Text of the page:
If yoga and Pilates were people, some might question if they were related. From a distance, they look similar, act similar, and produce similar results, but there’s a lot more that sets each of these mind-body fitness styles apart than can liken them to twinning. Let’s dig into some of the high-level differences between yoga and Pilates.
Yoga vs Pilates: History
When it comes to age, yoga is by far much older than Pilates. Yoga is said to date back an estimated 5,000 years when it originated in India. By comparison, Pilates is much younger, having been created in the 1920s by physical trainer Joseph Pilates (1880-1967). When developed, yoga was focused on improving not only physical health but also emotional and spiritual health (though many practices today are less weighted in or completely devoid of the spiritual). Pilates, however, was developed with the intention of physical rehabilitation that proved useful to soldiers returning from World War I. While many assume Pilates was inspired by yoga poses to create his exercises, there doesn’t seem to be direct evidence to back this up.
Yoga vs Pilates: Movement
Both yoga and Pilates can leave you feeling refreshed physically and mentally, while simultaneously stretching, strengthening, and toning muscles. But how those results come about are not the same.
Yoga in its most basic form is practiced using poses which are typically held for a number of breaths. On the flip side, Pilates is more about movement, with exercises being active instead of static. Both mind-body fitness styles work head to toe, but Pilates tends to be more centralized on the core, including sideline exercises to develop the obliques, abs, and back muscles.
The difference in movement also means that the duration of a session is different. Yoga, being more slow and controlled, tends to take longer than a Pilates class which is meant to be shorter but still effective.
Yoga vs Pilates: Breath
Hand in hand in with movement is breath work. Yoga and Pilates both emphasize the importance of breathing in each practice. With yoga, the breath tends to be in and out through the nose while breathing through the belly. (Though note, some yoga styles integrate different breathing techniques. However, for the sake of this high-level look, we are focusing on the most common breath work used in yoga). In Pilates, the breath is through the nose and out through the mouth, with the goal of creating lateral breathing–essentially pushing your rib cage open to the sides with the inhale and closing in toward the core with the exhale.
Yoga vs Pilates: Equipment
The good news is you can wear the same exact clothing for both yoga and Pilates. But when it comes to equipment, your props will need a swap–and starts with the mat. From a distance they might look the same, but the mats used in each practice are unique. With yoga, the mat is thinner and non-slip to allow for better balance and control in poses. With Pilates, the mat is thicker and squishier to create more padding for movements such as rolling along the spine.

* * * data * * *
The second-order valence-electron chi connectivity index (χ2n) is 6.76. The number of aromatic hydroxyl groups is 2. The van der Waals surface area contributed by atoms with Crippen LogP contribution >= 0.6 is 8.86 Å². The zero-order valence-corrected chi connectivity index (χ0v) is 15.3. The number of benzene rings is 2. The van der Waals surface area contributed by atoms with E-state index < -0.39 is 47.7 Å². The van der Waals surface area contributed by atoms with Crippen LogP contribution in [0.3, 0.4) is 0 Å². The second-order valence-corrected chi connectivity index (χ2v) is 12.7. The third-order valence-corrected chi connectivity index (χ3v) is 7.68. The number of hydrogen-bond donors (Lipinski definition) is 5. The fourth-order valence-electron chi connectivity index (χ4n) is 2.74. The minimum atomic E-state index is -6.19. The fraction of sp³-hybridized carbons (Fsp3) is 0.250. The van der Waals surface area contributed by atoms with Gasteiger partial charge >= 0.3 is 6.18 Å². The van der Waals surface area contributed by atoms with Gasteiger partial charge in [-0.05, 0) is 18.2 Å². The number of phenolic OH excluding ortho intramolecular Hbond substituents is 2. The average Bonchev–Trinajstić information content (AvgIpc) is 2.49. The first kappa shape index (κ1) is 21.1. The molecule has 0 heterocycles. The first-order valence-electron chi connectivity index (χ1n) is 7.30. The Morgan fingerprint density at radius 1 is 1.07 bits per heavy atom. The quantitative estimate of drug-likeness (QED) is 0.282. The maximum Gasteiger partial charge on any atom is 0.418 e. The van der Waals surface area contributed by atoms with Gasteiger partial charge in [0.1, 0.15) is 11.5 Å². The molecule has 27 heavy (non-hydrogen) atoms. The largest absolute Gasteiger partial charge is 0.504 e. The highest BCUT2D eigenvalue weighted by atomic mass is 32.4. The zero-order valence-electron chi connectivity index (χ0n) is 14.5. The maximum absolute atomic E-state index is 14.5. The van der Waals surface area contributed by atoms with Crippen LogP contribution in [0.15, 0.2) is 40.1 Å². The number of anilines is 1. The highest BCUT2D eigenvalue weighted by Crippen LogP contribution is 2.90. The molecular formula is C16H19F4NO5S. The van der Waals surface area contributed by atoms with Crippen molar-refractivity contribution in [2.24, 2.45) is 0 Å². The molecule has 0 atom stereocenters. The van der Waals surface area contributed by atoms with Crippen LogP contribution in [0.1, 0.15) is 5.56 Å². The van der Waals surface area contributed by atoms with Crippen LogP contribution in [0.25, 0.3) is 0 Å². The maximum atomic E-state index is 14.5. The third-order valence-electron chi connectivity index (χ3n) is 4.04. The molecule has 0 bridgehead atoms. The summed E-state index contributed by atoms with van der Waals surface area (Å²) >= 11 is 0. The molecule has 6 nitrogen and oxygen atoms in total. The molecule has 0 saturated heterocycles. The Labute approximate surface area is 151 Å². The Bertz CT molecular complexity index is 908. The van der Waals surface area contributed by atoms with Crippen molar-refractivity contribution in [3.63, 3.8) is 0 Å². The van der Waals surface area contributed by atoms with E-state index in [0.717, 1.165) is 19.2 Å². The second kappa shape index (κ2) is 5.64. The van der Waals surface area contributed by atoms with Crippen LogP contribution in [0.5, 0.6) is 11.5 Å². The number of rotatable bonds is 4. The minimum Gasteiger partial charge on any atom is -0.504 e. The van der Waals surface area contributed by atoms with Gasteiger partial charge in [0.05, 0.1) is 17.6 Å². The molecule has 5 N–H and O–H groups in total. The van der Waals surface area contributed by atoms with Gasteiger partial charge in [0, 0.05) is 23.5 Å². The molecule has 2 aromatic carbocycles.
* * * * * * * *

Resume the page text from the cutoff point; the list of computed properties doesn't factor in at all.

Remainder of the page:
While a mat is really all you need to do yoga or Pilates, other props and even equipment can help to elevate your practice. Props in yoga, including straps, blocks, bolsters, and blankets, are typically used to help support the body during yoga poses. For example, if you’re not very flexible in your hips or upper legs, sitting on a block might create a more effective position for your body than would sitting directly on the floor.
In Pilates, many of the props, including bands, rings, balls, and hand weights, are used more to create resistance. And when props aren’t enough, Pilates takes it to a whole new level with equipment training using an apparatus called the Reformer. With mat work, resistance is only provided by body weight, gravity, and props, whereas on a Reformer, you have more options for creating and increasing resistance.
Yoga vs Pilates: Aftermath
Any kind of exercise you do has a way of transforming how you feel when comparing before and after. But when it comes to the transformation itself, it might look a little different between yoga and Pilates. With yoga, unless you’re practicing a high-paced flow yoga such as Vinyasa or a hybrid mix of yoga and cardio, you’re most likely to leave the mat feeling calm, at peace, and more mindful of the present moment. However, when you wrap up a Pilates class, you’re likely to feel more energized and uplifted courtesy of the active-based movements.
Whatever way you feel when the work is done, you can rest easy knowing both mind-body fitness styles serve as a benefit to your body. Burning fat, building strength, and maximizing mobility are all possible with both yoga and Pilates. To find out which one you like best, give them a try. Even better? You don’t have to choose one over the other. Build yoga AND Pilates into your workout routine and you’ll reap more rewards because of their unique differences.
Do you have a preference between yoga and Pilates? Share your opinions of each in the comments!